Genetic information indicates that the world’s population consists of only about 1,280 individuals capable of reproduction. This small population would not have expanded for approximately 117,000 years.
Genetic information from 3,154 human genomes – a collection of chromosomes and genes – allowed the study’s authors to discover that about 98.7% of our ancestors died during this phase, which may coincide with dramatic changes in climate during the middle, long, long Pleistocene. Extreme ice age. The team used genes from 10 African and 40 non-African populations.
CNN adds that that moment would have led to the emergence of a new species that would be “the common ancestor of modern humans, or Homo sapiens, and Neanderthals.”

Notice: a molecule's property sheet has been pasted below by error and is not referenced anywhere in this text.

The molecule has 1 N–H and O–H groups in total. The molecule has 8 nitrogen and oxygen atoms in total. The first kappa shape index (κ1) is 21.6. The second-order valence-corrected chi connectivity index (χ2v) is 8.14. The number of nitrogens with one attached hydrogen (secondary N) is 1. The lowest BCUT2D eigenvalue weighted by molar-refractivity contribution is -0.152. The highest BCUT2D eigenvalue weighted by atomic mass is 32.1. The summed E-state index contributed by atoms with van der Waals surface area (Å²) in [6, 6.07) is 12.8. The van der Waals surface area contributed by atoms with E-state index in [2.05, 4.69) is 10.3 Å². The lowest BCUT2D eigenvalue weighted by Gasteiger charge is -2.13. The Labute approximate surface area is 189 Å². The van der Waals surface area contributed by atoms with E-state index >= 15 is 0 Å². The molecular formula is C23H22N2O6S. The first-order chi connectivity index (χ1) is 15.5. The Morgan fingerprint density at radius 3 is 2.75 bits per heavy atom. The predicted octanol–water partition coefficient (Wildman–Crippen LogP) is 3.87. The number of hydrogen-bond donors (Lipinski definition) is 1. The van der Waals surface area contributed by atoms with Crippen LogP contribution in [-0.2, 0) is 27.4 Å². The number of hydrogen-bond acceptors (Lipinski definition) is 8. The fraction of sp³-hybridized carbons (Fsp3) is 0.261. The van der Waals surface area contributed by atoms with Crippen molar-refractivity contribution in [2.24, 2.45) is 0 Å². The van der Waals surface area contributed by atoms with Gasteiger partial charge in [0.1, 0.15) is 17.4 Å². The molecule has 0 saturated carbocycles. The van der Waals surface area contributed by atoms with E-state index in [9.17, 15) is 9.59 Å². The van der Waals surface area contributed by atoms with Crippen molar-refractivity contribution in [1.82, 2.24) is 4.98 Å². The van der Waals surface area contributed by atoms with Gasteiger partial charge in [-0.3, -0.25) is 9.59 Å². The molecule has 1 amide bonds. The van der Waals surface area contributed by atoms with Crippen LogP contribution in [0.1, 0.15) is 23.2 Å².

According to the study, controlling fires and climate change, making human life more convenient, may have contributed to the rapid population increase 813,000 years ago.
“This discovery raises many questions, such as where these individuals lived, how they survived catastrophic climate change, and whether natural selection during a period of population decline accelerated the evolution of the human brain,” said Yi Hsuan, lead author of the study. Pan, a genomics scientist at East China University.
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